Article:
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Mexico not affected by sudden collapse of U.S. banks

Mexico City, Mexico — Mexico has not been affected by the sudden collapse of the U.S. Silicone Valley Bank last week. At the recent 86th Banking Convention organized by the Association of Banks of Mexico, President Andrés Manuel López Obrador listed the economic strengths of the country.

Some of his points included historical average monthly wages (16,000 peso per month), an increase in IMSS registration (more than 21 million), low unemployment rate (2.9 percent), old age pensions of 71 percent of Mexican families, an increase in tax remittances and in infrastructure projects.

During the meeting held in the International Congress Center in Mérida, the President stressed that Mexico is one of the most attractive countries for foreign investment due to current economic conditions.

“Last year it grew at a rate of 3.1 percent. It’s not to brag, but we had higher growth than the United States and China. We also continue without contracting additional public debt. The public debt has grown less than in the last three six-year terms,” he said.

When inaugurating the work of the 86th Banking Convention, President López Obrador endorsed the commitment to maintain the operating standards of the banks in Mexico.

“Continue to do legal business in Mexico, continue to obtain legitimate and reasonable profits, let’s all continue promoting progress with justice in our country. (…) May the results, the work of this convention be for the benefit of individuals, families, companies and the people of Mexico,” he said.

He also pointed out that his government has not increased taxes, fuel, gas and electricity prices, which has been in order to protect the popular economy.

As a result of these measures, he said, there is political stability. In addition, security work continues to reduce the crime rate, particularly homicides, kidnappings and robbery, thanks to attention to the causes of violence with special emphasis on young people.

The Association of Banks of Mexico (ABM) affirmed that the country has a stable financial system and has not registered any outflow of savers, despite the banking crisis in the United States due to the bankruptcy of Silicon Valley Bank and Signature Bank.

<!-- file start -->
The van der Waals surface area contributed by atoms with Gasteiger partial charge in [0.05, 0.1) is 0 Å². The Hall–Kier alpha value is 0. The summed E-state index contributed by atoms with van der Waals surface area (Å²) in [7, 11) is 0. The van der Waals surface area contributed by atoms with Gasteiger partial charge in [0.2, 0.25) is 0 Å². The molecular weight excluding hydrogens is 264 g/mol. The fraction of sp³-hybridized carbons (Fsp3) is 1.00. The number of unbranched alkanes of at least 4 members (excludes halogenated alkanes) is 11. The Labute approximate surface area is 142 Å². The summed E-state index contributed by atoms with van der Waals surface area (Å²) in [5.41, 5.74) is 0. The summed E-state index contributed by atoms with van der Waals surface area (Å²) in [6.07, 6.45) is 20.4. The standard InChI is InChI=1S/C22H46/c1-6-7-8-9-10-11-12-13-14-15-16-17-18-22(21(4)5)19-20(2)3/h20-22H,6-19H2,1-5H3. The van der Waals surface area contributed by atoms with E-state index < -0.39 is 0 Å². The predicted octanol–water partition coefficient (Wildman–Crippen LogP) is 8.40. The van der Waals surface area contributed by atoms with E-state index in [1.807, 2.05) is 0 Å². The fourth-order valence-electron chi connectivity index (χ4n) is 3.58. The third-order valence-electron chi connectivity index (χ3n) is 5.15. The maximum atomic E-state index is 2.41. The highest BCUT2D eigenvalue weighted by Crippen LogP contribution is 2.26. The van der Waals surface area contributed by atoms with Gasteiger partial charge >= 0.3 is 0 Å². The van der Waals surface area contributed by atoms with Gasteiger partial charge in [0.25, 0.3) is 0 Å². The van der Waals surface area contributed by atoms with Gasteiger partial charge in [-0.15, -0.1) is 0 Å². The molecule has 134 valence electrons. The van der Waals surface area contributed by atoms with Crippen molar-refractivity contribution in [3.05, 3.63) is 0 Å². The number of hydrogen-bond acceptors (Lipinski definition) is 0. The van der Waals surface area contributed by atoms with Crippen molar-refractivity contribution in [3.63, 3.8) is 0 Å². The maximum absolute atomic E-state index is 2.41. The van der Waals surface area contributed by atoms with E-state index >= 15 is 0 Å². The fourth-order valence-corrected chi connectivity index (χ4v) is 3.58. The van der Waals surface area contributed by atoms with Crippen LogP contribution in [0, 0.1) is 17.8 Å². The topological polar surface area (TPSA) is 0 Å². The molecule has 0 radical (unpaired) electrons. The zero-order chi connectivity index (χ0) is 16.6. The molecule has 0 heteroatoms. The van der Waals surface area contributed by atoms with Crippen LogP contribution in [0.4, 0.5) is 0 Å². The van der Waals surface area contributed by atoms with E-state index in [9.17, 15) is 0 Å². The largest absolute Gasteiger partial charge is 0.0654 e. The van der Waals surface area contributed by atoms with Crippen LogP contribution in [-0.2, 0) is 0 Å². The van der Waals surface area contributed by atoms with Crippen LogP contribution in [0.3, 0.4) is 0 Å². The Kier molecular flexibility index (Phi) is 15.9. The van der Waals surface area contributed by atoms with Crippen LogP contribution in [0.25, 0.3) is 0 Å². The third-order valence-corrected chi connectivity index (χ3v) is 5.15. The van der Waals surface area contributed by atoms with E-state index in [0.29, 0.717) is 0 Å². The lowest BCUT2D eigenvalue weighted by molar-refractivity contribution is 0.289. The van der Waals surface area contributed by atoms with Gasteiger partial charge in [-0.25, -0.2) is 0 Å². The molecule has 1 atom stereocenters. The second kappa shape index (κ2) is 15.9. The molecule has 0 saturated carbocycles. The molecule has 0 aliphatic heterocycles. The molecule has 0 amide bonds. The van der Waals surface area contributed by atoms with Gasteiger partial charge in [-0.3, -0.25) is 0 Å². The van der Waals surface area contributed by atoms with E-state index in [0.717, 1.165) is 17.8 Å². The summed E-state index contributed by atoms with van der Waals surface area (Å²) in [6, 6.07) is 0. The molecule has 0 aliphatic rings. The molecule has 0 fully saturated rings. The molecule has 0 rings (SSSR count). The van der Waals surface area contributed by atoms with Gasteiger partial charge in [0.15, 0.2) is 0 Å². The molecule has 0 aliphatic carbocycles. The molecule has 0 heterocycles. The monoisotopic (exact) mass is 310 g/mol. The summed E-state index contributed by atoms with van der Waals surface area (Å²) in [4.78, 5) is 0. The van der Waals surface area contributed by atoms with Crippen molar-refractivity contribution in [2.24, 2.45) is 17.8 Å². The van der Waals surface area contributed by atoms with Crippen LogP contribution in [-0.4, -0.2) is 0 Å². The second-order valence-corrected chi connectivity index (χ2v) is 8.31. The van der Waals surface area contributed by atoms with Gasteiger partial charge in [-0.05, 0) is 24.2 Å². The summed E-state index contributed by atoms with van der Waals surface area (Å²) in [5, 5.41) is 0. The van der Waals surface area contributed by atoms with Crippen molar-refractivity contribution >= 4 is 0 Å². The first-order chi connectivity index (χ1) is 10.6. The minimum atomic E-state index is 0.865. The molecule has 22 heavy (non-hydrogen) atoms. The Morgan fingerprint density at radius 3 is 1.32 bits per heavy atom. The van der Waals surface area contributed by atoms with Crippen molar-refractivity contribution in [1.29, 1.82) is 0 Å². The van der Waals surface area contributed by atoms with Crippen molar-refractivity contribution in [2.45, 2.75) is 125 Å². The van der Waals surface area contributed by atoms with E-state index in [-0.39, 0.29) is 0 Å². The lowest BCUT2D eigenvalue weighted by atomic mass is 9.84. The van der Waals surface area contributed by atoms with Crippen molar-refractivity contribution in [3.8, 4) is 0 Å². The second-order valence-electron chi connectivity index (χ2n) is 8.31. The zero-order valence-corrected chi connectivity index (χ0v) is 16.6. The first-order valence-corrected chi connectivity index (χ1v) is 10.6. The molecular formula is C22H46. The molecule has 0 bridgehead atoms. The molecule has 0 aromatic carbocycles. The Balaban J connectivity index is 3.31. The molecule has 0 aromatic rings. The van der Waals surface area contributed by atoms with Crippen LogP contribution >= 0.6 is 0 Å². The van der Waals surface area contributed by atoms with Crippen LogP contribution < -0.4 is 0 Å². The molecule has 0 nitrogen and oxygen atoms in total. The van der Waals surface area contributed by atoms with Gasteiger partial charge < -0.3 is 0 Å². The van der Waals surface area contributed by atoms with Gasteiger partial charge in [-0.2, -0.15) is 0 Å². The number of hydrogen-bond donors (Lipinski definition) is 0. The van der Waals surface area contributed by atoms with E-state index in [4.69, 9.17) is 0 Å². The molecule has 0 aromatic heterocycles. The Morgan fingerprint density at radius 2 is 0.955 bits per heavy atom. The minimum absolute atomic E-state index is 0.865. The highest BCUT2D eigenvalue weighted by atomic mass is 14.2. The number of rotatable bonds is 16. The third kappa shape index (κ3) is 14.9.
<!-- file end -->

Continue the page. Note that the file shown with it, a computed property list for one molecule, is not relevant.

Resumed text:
“There is no risk of contagion due to the closure of the banks in the US. We will see this crisis pass from afar, as in 2008 and 2009,” said Daniel Becker, President of the organization.

Within the framework of the 86th Banking Convention, the headline affirmed that “Mexico is fine”, and therefore, the increase in housing credit will continue, which in 2022 reached 147,000 new approved applications.

“The nominal growth of credit was 11%, reaching 1.2 billion pesos. This benefited 4.5 million people with a delinquency rate of 2.6 percent,” he detailed.

In addition, he highlighted the importance of financial inclusion and that the credit will increase the availability of resources for families in Mexico by 35%.

“We have more than 20 years without any problem or financial risk, which contributes to the stability of the country.”

Regarding the effect on the Fintech sector, Becker pointed out that all will be well received among banks, as long as they correctly manage risk.

Unanimously, the ABM Board assured that they are ready to serve companies that are arriving in Mexico due to nearshoring. “The relocation of supply chains to our country would represent up to an additional 50 billion dollars of investment,” added the president.

Likewise, he estimated that up to 100 billion pesos can be received for this phenomenon in supply chains.

Eduardo Osuna, director of BBVA Mexico, clarified that it is still not clear how many companies are setting up in the country. However, the addition of Tesla to the national territory is of the utmost importance.